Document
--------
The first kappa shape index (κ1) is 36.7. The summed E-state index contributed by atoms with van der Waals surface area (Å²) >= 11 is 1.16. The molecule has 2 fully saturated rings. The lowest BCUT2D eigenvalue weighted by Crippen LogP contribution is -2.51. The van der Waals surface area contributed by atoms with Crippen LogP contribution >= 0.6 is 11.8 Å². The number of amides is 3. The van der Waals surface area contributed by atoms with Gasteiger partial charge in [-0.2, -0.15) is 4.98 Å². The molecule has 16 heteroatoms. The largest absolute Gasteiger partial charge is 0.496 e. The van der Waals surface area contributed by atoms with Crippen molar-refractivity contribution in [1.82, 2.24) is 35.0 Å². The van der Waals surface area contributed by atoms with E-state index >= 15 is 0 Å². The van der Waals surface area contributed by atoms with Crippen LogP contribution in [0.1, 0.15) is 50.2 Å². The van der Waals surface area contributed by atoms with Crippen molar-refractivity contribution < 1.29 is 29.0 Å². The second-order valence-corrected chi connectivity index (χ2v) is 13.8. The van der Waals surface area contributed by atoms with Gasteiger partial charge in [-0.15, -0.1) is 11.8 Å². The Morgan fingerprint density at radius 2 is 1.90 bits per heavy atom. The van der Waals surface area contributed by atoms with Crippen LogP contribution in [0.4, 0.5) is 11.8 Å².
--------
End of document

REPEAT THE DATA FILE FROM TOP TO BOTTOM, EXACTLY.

The first kappa shape index (κ1) is 36.7. The summed E-state index contributed by atoms with van der Waals surface area (Å²) >= 11 is 1.16. The molecule has 2 fully saturated rings. The lowest BCUT2D eigenvalue weighted by Crippen LogP contribution is -2.51. The van der Waals surface area contributed by atoms with Crippen LogP contribution >= 0.6 is 11.8 Å². The number of amides is 3. The van der Waals surface area contributed by atoms with Gasteiger partial charge in [-0.2, -0.15) is 4.98 Å². The molecule has 16 heteroatoms. The largest absolute Gasteiger partial charge is 0.496 e. The van der Waals surface area contributed by atoms with Crippen molar-refractivity contribution in [1.82, 2.24) is 35.0 Å². The van der Waals surface area contributed by atoms with E-state index >= 15 is 0 Å². The van der Waals surface area contributed by atoms with Crippen LogP contribution in [0.1, 0.15) is 50.2 Å². The van der Waals surface area contributed by atoms with Crippen molar-refractivity contribution < 1.29 is 29.0 Å². The second-order valence-corrected chi connectivity index (χ2v) is 13.8. The van der Waals surface area contributed by atoms with Gasteiger partial charge in [-0.15, -0.1) is 11.8 Å². The Morgan fingerprint density at radius 2 is 1.90 bits per heavy atom. The van der Waals surface area contributed by atoms with Crippen LogP contribution in [0.4, 0.5) is 11.8 Å².